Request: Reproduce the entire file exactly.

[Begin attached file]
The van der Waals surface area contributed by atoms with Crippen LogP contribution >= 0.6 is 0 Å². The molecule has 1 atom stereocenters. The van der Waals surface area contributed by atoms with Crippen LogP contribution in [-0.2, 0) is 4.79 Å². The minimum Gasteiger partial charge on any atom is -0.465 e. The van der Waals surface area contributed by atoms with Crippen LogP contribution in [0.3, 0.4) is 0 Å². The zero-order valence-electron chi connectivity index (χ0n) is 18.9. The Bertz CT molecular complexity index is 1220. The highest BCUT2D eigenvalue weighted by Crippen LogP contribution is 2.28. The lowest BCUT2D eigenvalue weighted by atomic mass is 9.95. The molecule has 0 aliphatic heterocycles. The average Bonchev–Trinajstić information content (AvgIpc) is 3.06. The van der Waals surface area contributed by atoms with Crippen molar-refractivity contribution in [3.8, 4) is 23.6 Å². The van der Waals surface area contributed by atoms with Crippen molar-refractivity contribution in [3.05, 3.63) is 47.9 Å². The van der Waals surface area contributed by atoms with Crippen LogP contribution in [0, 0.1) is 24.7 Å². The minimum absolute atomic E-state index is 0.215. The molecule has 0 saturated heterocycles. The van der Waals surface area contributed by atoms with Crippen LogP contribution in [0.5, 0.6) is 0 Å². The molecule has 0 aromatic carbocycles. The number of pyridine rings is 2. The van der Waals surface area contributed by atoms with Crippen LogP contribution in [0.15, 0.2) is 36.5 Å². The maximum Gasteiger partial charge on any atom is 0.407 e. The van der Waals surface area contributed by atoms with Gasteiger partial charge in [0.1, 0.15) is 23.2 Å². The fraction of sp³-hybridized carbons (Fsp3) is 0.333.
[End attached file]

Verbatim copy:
The van der Waals surface area contributed by atoms with Crippen LogP contribution >= 0.6 is 0 Å². The molecule has 1 atom stereocenters. The van der Waals surface area contributed by atoms with Crippen LogP contribution in [-0.2, 0) is 4.79 Å². The minimum Gasteiger partial charge on any atom is -0.465 e. The van der Waals surface area contributed by atoms with Crippen LogP contribution in [0.3, 0.4) is 0 Å². The zero-order valence-electron chi connectivity index (χ0n) is 18.9. The Bertz CT molecular complexity index is 1220. The highest BCUT2D eigenvalue weighted by Crippen LogP contribution is 2.28. The lowest BCUT2D eigenvalue weighted by atomic mass is 9.95. The molecule has 0 aliphatic heterocycles. The average Bonchev–Trinajstić information content (AvgIpc) is 3.06. The van der Waals surface area contributed by atoms with Crippen molar-refractivity contribution in [3.8, 4) is 23.6 Å². The van der Waals surface area contributed by atoms with Crippen molar-refractivity contribution in [3.05, 3.63) is 47.9 Å². The van der Waals surface area contributed by atoms with Crippen LogP contribution in [0, 0.1) is 24.7 Å². The minimum absolute atomic E-state index is 0.215. The molecule has 0 saturated heterocycles. The van der Waals surface area contributed by atoms with Crippen LogP contribution in [0.5, 0.6) is 0 Å². The molecule has 0 aromatic carbocycles. The number of pyridine rings is 2. The van der Waals surface area contributed by atoms with Crippen LogP contribution in [0.15, 0.2) is 36.5 Å². The maximum Gasteiger partial charge on any atom is 0.407 e. The van der Waals surface area contributed by atoms with Gasteiger partial charge in [0.1, 0.15) is 23.2 Å². The fraction of sp³-hybridized carbons (Fsp3) is 0.333.